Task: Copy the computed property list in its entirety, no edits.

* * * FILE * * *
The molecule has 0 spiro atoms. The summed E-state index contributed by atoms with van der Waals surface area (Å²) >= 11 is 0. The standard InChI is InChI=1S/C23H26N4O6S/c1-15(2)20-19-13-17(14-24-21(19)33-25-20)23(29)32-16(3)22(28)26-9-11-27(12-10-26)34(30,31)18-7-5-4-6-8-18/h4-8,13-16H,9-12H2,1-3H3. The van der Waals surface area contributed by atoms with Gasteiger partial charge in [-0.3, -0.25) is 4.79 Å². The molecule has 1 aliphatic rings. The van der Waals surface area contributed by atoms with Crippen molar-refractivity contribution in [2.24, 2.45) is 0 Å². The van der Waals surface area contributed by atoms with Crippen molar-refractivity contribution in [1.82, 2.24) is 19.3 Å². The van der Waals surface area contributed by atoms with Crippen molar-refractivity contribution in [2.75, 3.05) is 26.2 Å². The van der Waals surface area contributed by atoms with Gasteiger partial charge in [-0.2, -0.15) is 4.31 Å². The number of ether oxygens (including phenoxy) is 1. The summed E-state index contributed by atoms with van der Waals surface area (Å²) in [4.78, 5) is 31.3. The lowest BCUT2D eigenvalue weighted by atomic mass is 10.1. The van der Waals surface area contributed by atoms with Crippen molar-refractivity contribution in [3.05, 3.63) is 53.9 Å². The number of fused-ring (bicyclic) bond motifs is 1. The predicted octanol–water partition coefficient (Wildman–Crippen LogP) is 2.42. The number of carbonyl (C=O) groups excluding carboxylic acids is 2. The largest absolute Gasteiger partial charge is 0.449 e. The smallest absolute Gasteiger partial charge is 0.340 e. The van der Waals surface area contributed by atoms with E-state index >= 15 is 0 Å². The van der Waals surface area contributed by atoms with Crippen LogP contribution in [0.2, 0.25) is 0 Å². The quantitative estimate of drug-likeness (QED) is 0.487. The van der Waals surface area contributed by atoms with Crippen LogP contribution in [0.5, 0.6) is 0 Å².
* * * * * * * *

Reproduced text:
The molecule has 0 spiro atoms. The summed E-state index contributed by atoms with van der Waals surface area (Å²) >= 11 is 0. The standard InChI is InChI=1S/C23H26N4O6S/c1-15(2)20-19-13-17(14-24-21(19)33-25-20)23(29)32-16(3)22(28)26-9-11-27(12-10-26)34(30,31)18-7-5-4-6-8-18/h4-8,13-16H,9-12H2,1-3H3. The van der Waals surface area contributed by atoms with Gasteiger partial charge in [-0.3, -0.25) is 4.79 Å². The molecule has 1 aliphatic rings. The van der Waals surface area contributed by atoms with Crippen molar-refractivity contribution in [2.24, 2.45) is 0 Å². The van der Waals surface area contributed by atoms with Crippen molar-refractivity contribution in [1.82, 2.24) is 19.3 Å². The van der Waals surface area contributed by atoms with Crippen molar-refractivity contribution in [2.75, 3.05) is 26.2 Å². The van der Waals surface area contributed by atoms with Gasteiger partial charge in [-0.2, -0.15) is 4.31 Å². The number of ether oxygens (including phenoxy) is 1. The summed E-state index contributed by atoms with van der Waals surface area (Å²) in [4.78, 5) is 31.3. The lowest BCUT2D eigenvalue weighted by atomic mass is 10.1. The van der Waals surface area contributed by atoms with Crippen molar-refractivity contribution in [3.05, 3.63) is 53.9 Å². The number of fused-ring (bicyclic) bond motifs is 1. The predicted octanol–water partition coefficient (Wildman–Crippen LogP) is 2.42. The number of carbonyl (C=O) groups excluding carboxylic acids is 2. The largest absolute Gasteiger partial charge is 0.449 e. The smallest absolute Gasteiger partial charge is 0.340 e. The van der Waals surface area contributed by atoms with E-state index >= 15 is 0 Å². The van der Waals surface area contributed by atoms with Crippen LogP contribution in [0.2, 0.25) is 0 Å². The quantitative estimate of drug-likeness (QED) is 0.487. The van der Waals surface area contributed by atoms with Crippen LogP contribution in [0.5, 0.6) is 0 Å².